Average iPhone user consumes 400MB of data every month

Wed, Jun 17, 2009


With the new iPhone OS 3.0 now available for download, AT&T support for MMS and data-tethering remains conspicuously absent.  While some might attribute this to greed or laziness on AT&T’s part, the reality is that AT&T’s network still isn’t capable of supporting millions of iPhone users sending large volumes of video and photo MMS messages.  Add in data-tethering, and AT&T likely has a very real fear that its network might collapse under the weight of Internet savvy iPhone users.

Compared to other smartphone owners, iPhone users not only go on the Internet more often, but tend to browse for longer periods of time and download more mobile content in the process.  According to Roger Entner, a telecom research analyst for Nielsen, AT&T’s network still isn’t prepared for an onslaught in data consumption.  In an interview with the USA Today, Entner points out that the average iPhone user consumes upwards of 400 MB of data every month.  In comparison, most smartphone users only consume around 40-80 MB of data every month.

It’s important to remember that the iPhone isn’t the only smartphone AT&T supports.  That being the case,  it’s very likely that AT&T views the iPhone as already eating up more than its fair share of resources, and is reluctant to add support for new features that would only increase that data consumption.

At the same time, iPhone users pay a pretty penny to AT&T every month, with the average bill coming in at somewhere around $90 a month.  Moreover, the iPhone attracted a large number of new AT&T customers, and though AT&T subsidizes every iPhone sold, it’s able to make up that difference in only a matter of months.  You would think that with all of that moolah, AT&T would have been busy upgrading its network infrastructure to prepare for new iPhone models that it undoubtedly knew were in the pipeline.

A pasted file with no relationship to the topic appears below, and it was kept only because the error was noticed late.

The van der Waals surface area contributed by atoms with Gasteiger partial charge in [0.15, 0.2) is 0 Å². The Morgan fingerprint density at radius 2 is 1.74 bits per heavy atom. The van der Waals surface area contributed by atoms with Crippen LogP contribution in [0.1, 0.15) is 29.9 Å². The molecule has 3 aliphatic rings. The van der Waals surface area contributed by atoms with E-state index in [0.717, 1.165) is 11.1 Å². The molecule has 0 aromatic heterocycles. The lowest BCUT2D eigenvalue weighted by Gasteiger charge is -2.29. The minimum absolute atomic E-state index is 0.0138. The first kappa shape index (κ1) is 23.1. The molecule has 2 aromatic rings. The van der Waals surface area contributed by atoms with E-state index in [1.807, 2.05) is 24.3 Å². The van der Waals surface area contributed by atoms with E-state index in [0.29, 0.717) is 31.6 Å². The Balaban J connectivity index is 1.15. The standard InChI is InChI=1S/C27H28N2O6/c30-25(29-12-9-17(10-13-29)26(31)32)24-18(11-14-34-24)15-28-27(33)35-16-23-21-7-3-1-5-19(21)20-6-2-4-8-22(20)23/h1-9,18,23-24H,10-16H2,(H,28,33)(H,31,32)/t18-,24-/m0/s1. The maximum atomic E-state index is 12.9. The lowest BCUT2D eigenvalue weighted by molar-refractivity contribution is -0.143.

AT&T has more iPhone customers than any other carrier, so it’s not necessarily fair to compare it to all the other carriers that will provide immediate support for MMS and data-tethering. Some have even suggested that perhaps AT&T isn’t moving too slow, but that the iPhone is growing at a faster rate than AT&T could have ever anticipated.  While that might sound nice, the iPhone has been out for almost 2 years now, so the excuse that “AT&T isn’t ready” is kind of played out at this point.

As a final point, data tethering is already supported by AT&T on a host of other phones, but the iPhone remains the odd man out. What’s confusing about AT&T’s silence on the matter is that iPhone customers are more than willing to pay a few extra bucks a month for the feature.

Perhaps after the debacle that was the iPhone 3G launch last summer, AT&T is indeed keen on implementing MMS and tethering, but wants to make sure its network is more than capable of handling an insane amount of data before it makes any promises it can’t keep, and subjects itself to even more lawsuits.  Still, it was less than a month ago that AT&T released a press release touting all of the upgrades it was making to its network.  If by summer’s end, AT&T support for MMS and tethering work flawlessly, we might look back and see that we were too hard on AT&T.  But if MMS and tethering support are riddled with bandwidth problems, well then Apple will be counting down the days until its exclusive contract with AT&T expires.


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